Inverted Yield Curve Hysteria

Investors naturally seek tea leaves that foretell the future. Over the past 2 decades it has become increasingly well known that every Recession is preceded by an inverted yield curve, where short term interest rates rise above longer-term maturities. Since stock investors anticipate these inversions and subsequent Recessions, we find more prognosticators start ringing alarm bells long before an inversion occurs. When investors assume they have a crystal ball, they tend to self-sabotage by over anticipating an event and altering its expected outcome. On the far-right side of the chart below, it’s evident that the widely followed 10 Year minus 2 Year Treasury Yield spread (blue line) has narrowed precipitously close to the dreaded inversion line. However, what’s unique this time is that other yield curves have actually widened and moved far away from triggering a Recession countdown. Every economic and accompanying stock market earnings Recession occured within months of the 10 Year minus 3 Month spread inverting as well as the 10 Year minus the Federal Funds Rate Yield. We have no doubt that these spreads will narrow as the year progresses, but it’s clearly premature to worry about overly tight credit conditions implied by an inverted yield curve. In fact, it can be argued that key parts of the yield curve have been Bullishly upward sloping (green and red lines below). Should all of these Yield spreads invert someday with  short term rates exceeding long term yields, there is typically another 4 to 18 months before an actual Recession kicks in.

During the past 2 years of Covid mandates and pandemic related fears, Consumer Sentiment has plunged to levels that have always been coincident with an ongoing economic Recession and Bear market in stocks. However, like the yield curve chart above, this cycle has been unique. Normally investor optimism and a rapidly growing job market are accompanied by rising consumer sentiment. While investor sentiment has soured with the market correction this year, the extremely strong job market and backlog of consumption demand implies that the consumer is worried about inflation, Covid restrictions and the war, yet they are still spending and benefiting from rapidly rising wages. If we are correct, then sentiment should work higher once the pandemic fades and inflation rolls over. The Ukrainian War is a major wild card that could double food and energy prices within weeks upon a significant war escalation or peace could break out and send wheat and oil prices lower by 20 to 30% within days.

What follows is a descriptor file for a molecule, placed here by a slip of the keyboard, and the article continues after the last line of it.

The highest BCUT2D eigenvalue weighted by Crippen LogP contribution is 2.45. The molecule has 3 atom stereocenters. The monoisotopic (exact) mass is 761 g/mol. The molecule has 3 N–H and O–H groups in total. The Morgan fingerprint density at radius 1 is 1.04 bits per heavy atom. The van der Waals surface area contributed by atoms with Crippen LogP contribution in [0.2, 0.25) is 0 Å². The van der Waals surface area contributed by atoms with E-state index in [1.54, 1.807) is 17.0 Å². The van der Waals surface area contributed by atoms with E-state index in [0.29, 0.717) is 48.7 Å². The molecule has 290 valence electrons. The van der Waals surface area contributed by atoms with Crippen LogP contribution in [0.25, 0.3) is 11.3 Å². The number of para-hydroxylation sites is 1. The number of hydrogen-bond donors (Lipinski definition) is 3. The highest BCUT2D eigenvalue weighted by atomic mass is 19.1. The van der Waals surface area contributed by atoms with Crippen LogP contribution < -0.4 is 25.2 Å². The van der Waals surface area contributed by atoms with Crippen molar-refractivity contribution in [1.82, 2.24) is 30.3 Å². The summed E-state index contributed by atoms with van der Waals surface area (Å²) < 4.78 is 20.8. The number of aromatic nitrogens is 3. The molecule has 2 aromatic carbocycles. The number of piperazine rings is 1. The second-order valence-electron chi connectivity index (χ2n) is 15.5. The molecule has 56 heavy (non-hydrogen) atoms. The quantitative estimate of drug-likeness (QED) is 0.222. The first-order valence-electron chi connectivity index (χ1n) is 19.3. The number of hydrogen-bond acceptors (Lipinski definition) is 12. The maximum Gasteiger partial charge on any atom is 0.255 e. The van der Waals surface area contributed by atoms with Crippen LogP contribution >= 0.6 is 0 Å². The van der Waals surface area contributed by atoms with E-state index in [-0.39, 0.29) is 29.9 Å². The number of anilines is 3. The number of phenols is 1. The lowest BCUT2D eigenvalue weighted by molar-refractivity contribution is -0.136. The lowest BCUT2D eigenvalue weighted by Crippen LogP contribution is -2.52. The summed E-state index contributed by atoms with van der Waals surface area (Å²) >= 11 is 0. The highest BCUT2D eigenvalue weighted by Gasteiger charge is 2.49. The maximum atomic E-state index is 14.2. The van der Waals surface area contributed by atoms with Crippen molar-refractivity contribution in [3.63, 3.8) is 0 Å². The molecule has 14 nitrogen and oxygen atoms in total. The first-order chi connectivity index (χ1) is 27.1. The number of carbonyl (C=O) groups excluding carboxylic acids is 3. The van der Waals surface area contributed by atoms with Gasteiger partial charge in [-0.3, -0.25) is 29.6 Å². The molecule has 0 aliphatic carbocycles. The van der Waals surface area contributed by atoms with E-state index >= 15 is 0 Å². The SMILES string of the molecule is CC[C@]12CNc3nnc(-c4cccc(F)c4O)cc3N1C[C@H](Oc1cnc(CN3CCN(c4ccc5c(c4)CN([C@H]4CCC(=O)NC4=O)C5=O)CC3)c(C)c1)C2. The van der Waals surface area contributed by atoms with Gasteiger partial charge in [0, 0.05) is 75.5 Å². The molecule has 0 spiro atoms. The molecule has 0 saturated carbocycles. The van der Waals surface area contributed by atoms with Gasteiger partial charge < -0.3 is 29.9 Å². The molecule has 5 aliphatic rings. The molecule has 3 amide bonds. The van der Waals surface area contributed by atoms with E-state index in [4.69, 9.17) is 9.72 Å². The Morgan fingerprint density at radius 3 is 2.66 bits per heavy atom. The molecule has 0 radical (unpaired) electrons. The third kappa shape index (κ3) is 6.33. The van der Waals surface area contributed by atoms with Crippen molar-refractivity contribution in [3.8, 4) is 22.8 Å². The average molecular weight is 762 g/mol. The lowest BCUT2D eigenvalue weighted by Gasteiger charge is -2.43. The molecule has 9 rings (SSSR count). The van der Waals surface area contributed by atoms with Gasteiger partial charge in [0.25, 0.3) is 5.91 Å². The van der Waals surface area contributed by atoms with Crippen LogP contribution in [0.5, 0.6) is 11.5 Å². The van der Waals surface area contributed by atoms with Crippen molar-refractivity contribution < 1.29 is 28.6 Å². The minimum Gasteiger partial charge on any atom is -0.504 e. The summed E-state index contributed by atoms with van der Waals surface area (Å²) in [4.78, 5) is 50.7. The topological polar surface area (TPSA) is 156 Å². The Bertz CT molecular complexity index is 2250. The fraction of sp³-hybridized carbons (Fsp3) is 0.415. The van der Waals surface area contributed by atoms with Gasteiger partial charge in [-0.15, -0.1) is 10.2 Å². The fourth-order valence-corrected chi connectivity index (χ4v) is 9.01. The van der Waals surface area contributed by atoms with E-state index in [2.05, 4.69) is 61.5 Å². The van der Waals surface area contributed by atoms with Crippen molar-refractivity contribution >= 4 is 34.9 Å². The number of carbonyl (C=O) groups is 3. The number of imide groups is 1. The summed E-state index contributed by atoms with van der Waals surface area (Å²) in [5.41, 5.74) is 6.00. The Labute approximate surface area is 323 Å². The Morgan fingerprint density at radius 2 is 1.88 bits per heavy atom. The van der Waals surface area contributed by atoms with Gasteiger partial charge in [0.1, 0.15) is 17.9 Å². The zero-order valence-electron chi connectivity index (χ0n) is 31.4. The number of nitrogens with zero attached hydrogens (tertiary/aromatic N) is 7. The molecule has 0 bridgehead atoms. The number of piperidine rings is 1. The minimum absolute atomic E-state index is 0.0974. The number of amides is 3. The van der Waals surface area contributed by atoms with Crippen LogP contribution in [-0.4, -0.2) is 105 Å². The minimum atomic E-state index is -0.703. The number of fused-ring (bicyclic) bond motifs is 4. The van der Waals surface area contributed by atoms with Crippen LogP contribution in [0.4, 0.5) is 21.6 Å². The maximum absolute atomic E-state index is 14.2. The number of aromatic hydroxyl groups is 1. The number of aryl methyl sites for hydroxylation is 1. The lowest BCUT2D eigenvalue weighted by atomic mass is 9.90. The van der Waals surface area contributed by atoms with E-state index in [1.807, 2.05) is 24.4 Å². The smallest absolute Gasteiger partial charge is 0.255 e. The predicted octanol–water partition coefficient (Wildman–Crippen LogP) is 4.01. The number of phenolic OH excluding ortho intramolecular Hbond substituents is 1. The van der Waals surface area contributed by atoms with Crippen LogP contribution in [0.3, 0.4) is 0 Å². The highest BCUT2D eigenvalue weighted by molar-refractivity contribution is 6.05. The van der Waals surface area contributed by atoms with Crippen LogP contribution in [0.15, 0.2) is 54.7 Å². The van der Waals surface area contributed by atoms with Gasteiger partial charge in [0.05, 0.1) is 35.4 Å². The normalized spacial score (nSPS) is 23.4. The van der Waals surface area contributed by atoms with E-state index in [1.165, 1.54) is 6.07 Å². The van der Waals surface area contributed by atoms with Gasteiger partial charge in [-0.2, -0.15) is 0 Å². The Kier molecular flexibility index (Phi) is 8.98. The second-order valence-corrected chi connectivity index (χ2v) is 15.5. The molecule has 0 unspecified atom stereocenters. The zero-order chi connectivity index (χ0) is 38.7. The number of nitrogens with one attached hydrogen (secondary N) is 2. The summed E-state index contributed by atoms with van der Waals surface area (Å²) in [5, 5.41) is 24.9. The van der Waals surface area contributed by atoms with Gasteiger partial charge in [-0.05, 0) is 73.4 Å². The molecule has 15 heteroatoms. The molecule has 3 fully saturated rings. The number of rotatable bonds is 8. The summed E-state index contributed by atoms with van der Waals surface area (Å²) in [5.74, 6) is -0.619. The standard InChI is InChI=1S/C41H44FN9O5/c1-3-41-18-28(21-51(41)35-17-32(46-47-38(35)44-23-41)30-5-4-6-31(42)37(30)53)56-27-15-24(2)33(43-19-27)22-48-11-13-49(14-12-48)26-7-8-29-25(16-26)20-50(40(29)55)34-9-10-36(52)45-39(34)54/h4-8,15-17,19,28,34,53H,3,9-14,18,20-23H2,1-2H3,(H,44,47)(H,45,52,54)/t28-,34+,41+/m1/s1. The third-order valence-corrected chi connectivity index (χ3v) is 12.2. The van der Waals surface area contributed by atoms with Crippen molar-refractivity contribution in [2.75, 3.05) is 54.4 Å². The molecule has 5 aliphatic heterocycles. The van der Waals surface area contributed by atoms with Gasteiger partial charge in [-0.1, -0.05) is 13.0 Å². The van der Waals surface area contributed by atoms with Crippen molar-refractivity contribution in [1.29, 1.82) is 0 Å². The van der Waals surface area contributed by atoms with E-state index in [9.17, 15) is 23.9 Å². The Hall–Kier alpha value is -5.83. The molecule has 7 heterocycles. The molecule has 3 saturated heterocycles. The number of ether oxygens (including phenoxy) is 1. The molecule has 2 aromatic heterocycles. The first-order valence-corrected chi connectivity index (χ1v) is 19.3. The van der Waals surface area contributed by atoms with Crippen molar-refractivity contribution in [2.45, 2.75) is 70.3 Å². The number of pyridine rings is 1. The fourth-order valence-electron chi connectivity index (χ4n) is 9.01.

The good news is that the bad news has been so dire that, despite the normal Bull market correction in stocks, fund managers are holding near record allocations of cash that typically presages a strong rally.  The AAII small investor as well as Hedge Fund surveys echo the same cautious sentiment that favors confirmation of a market bottom near the March lows. Some of the War and most of the inflation worries are currently priced into the stock market.